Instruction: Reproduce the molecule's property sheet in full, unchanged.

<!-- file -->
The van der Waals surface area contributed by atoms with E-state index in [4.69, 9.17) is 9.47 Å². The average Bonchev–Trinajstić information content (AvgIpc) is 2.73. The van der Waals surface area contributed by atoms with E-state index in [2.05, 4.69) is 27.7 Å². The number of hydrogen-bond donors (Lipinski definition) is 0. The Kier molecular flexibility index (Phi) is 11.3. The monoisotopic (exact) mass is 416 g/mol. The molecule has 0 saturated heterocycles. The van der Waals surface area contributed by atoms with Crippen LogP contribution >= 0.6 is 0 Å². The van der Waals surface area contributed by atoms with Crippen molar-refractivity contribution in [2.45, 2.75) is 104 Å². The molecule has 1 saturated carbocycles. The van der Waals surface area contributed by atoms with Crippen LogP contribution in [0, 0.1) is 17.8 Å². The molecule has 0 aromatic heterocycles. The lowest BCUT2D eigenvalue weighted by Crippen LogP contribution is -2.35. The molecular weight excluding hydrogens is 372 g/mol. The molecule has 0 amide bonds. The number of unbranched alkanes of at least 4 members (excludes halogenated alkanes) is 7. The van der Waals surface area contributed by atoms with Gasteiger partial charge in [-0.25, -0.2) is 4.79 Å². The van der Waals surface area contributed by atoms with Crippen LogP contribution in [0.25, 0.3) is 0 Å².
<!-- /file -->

The van der Waals surface area contributed by atoms with E-state index in [4.69, 9.17) is 9.47 Å². The average Bonchev–Trinajstić information content (AvgIpc) is 2.73. The van der Waals surface area contributed by atoms with E-state index in [2.05, 4.69) is 27.7 Å². The number of hydrogen-bond donors (Lipinski definition) is 0. The Kier molecular flexibility index (Phi) is 11.3. The monoisotopic (exact) mass is 416 g/mol. The molecule has 0 saturated heterocycles. The van der Waals surface area contributed by atoms with Crippen LogP contribution >= 0.6 is 0 Å². The van der Waals surface area contributed by atoms with Crippen molar-refractivity contribution in [2.45, 2.75) is 104 Å². The molecule has 1 saturated carbocycles. The van der Waals surface area contributed by atoms with Crippen LogP contribution in [0, 0.1) is 17.8 Å². The molecule has 0 aromatic heterocycles. The lowest BCUT2D eigenvalue weighted by Crippen LogP contribution is -2.35. The molecular weight excluding hydrogens is 372 g/mol. The molecule has 0 amide bonds. The number of unbranched alkanes of at least 4 members (excludes halogenated alkanes) is 7. The van der Waals surface area contributed by atoms with Gasteiger partial charge in [-0.25, -0.2) is 4.79 Å². The van der Waals surface area contributed by atoms with Crippen LogP contribution in [0.25, 0.3) is 0 Å².